SOME new residents at Parliament House in Canberra aim to sweeten things up, without the usual political sting.
Sunshine Coast start-up Hive Haven installed one of its innovative native bee hives in the nation’s capital.
With the support of the Speaker of the House of Representatives, Tony Smith, the hive is located in the Speaker’s Courtyard at Parliament House during Canberra’s warmer months from September to April.
The hive was officially revealed during Parliament House’s 30th anniversary Open Day last month.
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The aim is to help draw attention to the increasing importance of farming native bees as pollinators for future crops.
Hive Haven managing director, Ann Ross, said the opportunity is a dream come true.
“It’s hard to think about it, without becoming emotional,” Ms Ross said.
The innovative native bee hives, developed by Ann and Jeff Ross, will help Australian native stingless bees survive increasing heatwaves and enable the harvesting of native bee honey.
Manufactured by rotational moulding on the Sunshine Coast, the hives are special in that they have a hollow insulation cavity which can be filled with a gel which enables the hive to maintain a stable temperature.
The company is also trialling cold weather hives which feature a small heater located in the cavity.
Federal Member for Fisher, Andrew Wallace, said the couple designed and manufactured the new product in the community with real applications for the future of agriculture all over Australia.
“This is another great example of the Sunshine Coast leading the way and I cannot wait to point out and explain the hive to my fellow MPs when I get back to Parliament House,” Mr Wallace said.
Member for Fairfax, Ted O’Brien, applauded the Sunshine Coast start-up for inventing a solution to the global decline in food crop pollination.
“Our very survival as humans depends on bees pollinating crops and the Australian native stingless bee is gaining a reputation as an effective pollinator,” Mr O’Brien said.
“This innovative insulated hive means native bees will be able to survive in hot and cold locations where in the past they may have perished.
“Given the pressure on honey bees around the world, this hive may spark interest in native bees which have been around since the age of dinosaurs.”
Chief beekeeper at Australian Parliament House, Cormac Farrell, said he was happy to see native stingless bees come to parliament.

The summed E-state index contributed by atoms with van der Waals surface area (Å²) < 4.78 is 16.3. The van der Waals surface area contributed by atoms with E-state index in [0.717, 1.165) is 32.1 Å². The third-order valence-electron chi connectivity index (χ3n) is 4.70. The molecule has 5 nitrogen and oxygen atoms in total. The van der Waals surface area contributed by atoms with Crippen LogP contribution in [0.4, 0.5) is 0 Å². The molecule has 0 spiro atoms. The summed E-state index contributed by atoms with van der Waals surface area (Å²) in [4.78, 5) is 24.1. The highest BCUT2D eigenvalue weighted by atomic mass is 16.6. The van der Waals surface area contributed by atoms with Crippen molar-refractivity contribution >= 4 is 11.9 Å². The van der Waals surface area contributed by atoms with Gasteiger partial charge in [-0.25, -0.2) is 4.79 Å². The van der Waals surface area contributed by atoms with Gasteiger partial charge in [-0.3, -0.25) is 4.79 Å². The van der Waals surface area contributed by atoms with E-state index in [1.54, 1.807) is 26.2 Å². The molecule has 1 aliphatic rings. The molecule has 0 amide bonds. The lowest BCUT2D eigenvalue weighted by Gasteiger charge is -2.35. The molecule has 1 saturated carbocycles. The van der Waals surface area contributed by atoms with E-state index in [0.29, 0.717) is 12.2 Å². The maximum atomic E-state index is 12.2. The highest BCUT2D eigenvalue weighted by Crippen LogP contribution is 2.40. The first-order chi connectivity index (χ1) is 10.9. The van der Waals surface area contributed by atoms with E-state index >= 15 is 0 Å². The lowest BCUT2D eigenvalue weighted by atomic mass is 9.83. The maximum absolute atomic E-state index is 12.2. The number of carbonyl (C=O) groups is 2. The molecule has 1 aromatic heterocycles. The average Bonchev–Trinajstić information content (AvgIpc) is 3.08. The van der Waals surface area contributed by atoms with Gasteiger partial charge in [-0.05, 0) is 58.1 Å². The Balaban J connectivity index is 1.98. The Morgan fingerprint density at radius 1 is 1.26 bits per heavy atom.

“While honeybees are an essential part of Australia’s agricultural infrastructure, they tend to get all the press, whereas we also have so many amazing native bees,” Mr Farrell said.
“I always wanted to strike a balance between showcasing honeybees and native bees, so when Andrew Wallace asked if we could include Hive Haven in what we are doing at Parliament I was really supportive.
“I love the ethos that Hive Haven bring to their business, combining innovation with a passion for promoting our native pollinators, both for home use and as an alternative to commercial honeybee pollination in agriculture.
“Their hive design is also really different and clever, very keen to see how it performs in Canberra.’’
Innovation Centre chief executive officer, Mark Paddenburg, said it was an inspiration to see an Innovation Centre member display its product in the Canberra capital.
“It’s a perfect example of the kind of innovation happening up here in Queensland,” Mr Paddenburg said.
Ms Ross said there were a lot of lecturers, researchers and engineers at USC who donated their time to get the native bee hive up and running.
“I attribute a lot of Hive Haven’s success to tapping into the overall Sunshine Coast start-up ecosystem. It’s been a huge community effort with a global reach,” she said.
Ms Ross said she would like to see native bee farming taken seriously as a viable agri-business (pollination, honey and propolis).
Governments and food producers around the globe are turning their attention to the native bee as the pollinator of the world’s future food crops.
Native bees also produce small quantities of honey which Aboriginal and Torres Strait Islanders have used as a food and medicine source for thousands of years.
“You don’t need to be a large land holder to farm native bees in fact, studies are indicating native bees thrive in urban environments,” Ms Ross said.
Hive Haven received an Advance Queensland Ignite Grant in 2017 which partly funded the development of their initial product. More research is needed but their breakthroughs to date are significant.